New Non-Profit looks to make noise in Springfield city government

SPRINGFIELD, Mo. – J. Michael Hasty; United States Army war veteran and former City Council candidate in 2021 has drummed up a helpful non-profit organization to help the citizens of Springfield get a clearer lens into their local government.

When Hasty lost his race, he began to evaluate the interactions that he had with the public during his campaign. During that time, Hasty learned a lot of details about the city – details of which most common people did not have knowledge of or access to until he formed The Queen City Watchdog.

The Queen City Watchdog is a non-profit organization that actively lets the Springfield city government know that they are being watched closely. The group often writes letters to the city and the school board via Sunshine request, which gives them access to any public record that they choose. 

“We have all financial transactions between the Chamber of Commerce and the city of Springfield,” said Hasty. “That’s public information, but they don’t release it. The Watchdog is here to disseminate information of what goes on in the city to the people and get people to engage. We’re here to be a voice for people who feel like they don’t have one if they are being outshouted and beat down by those with louder voices.”

Recently, the Queen City Watchdog brought a major Springfield Public School controversy to light in the form of ‘Critical Race Theory’. The group has sent Sunshine requests to SPS regarding CRT, which they say that the school system has tried to “disguise” in the name of “diversion equity that includes inclusion and equality training”. 

The SPS teachers were given an oppression matrix. On this plan, it stated that white individuals are the oppressors and people of color are the oppressed. 

“We filed a Sunshine request, but when the school board wants to charge me hundreds of thousands of dollars for information that should be made public, that tells me everything that we need to know,” Hasty said. “You are hiding something and trying to make it almost unobtainable. The cheapest thing that they were going to give me on the Sunshine request was $5,000.”

The Queen City Watchdog feels that if the schools are not trying to hide anything from the parents or students, then there should not be an issue turning over records of information on the subject. 

“If any of this is truly about teaching true history, that information should be furnished with no problem saying, ‘Look this is what we’re doing’, but nothing is being provided and that’s my problem as a parent,” Hast said.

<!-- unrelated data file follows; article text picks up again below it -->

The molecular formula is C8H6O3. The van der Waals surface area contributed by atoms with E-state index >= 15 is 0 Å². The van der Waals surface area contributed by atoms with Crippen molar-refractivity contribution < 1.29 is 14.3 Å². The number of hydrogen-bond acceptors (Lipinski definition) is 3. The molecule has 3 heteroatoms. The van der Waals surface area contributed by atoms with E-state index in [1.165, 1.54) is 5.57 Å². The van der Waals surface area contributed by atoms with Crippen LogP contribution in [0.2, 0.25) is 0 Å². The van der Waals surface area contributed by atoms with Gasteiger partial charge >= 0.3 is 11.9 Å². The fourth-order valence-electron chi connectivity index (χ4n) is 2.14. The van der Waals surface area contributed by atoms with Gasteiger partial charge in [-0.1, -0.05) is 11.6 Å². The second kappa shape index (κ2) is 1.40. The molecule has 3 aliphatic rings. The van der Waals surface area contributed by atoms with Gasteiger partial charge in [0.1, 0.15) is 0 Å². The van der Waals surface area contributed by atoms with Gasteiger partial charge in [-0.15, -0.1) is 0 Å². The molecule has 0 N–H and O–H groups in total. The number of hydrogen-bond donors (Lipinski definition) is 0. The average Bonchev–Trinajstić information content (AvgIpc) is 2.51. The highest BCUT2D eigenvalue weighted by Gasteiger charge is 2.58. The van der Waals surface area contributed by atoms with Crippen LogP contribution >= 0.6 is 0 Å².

“That’s an issue that I have with the school board, being a father of four who raises their children to not see the color of someone’s skin.”

In the Watchdog’s recent findings, they discovered that last year’s school board voted unanimously to give special emergency power to the superintendent. The school board did not vote for the mask mandates that will be implemented into SPS schools this school year, it was the superintendent’s sole decision.

“We need to take the power back from the school just being one person and give it back to the board,” Hasty said. “We need that conversation. I feel people need to get out and vote because these people are influencing our children’s future.”

Only thirteen and a half percent of Springfield’s citizens came out to vote for the 2021 city council election. Queen City Watchdog is calling for more citizens to get out and vote in the next election and encouraging people to get involved more and engage with the city. 

As for the Queen City Watch Dog’s website, while they do have merchandise such as t-shirts and stickers, the money goes towards projects like Sunshine Law requests, upcoming town halls, and reservations for group meeting spots. 

“It’s very easy to find out who your [representative] is,” Hasty said of the Watchdog’s website. “How to contact them and when they are up for re-election. Before we Sunshine requested the information at the school board’s website, they did not give the e-mails to all of the school board members. 

“On our website, you can email each school board member directly. It’s a matter of public record. We have a link to the Springfield, Missouri charter on our page with the information about the managers, the deputy managers, the clerk, the public information officer, the police, and the fire chief. There are also links to click where you can find your zone rep. It will take you directly to that part of the city’s page rather than having to dig through the city’s non-user-friendly page. We made it a little more user-friendly.”

Individuals can find school board and city council meeting times on the website as well. Queen City Watchdog encourages all citizens of Missouri to be more concerned about what their local government is engaging in and to look deeper than the top layer. For Missourians in the Springfield area, the group encourages citizens to visit their website at for more information on the city government. 

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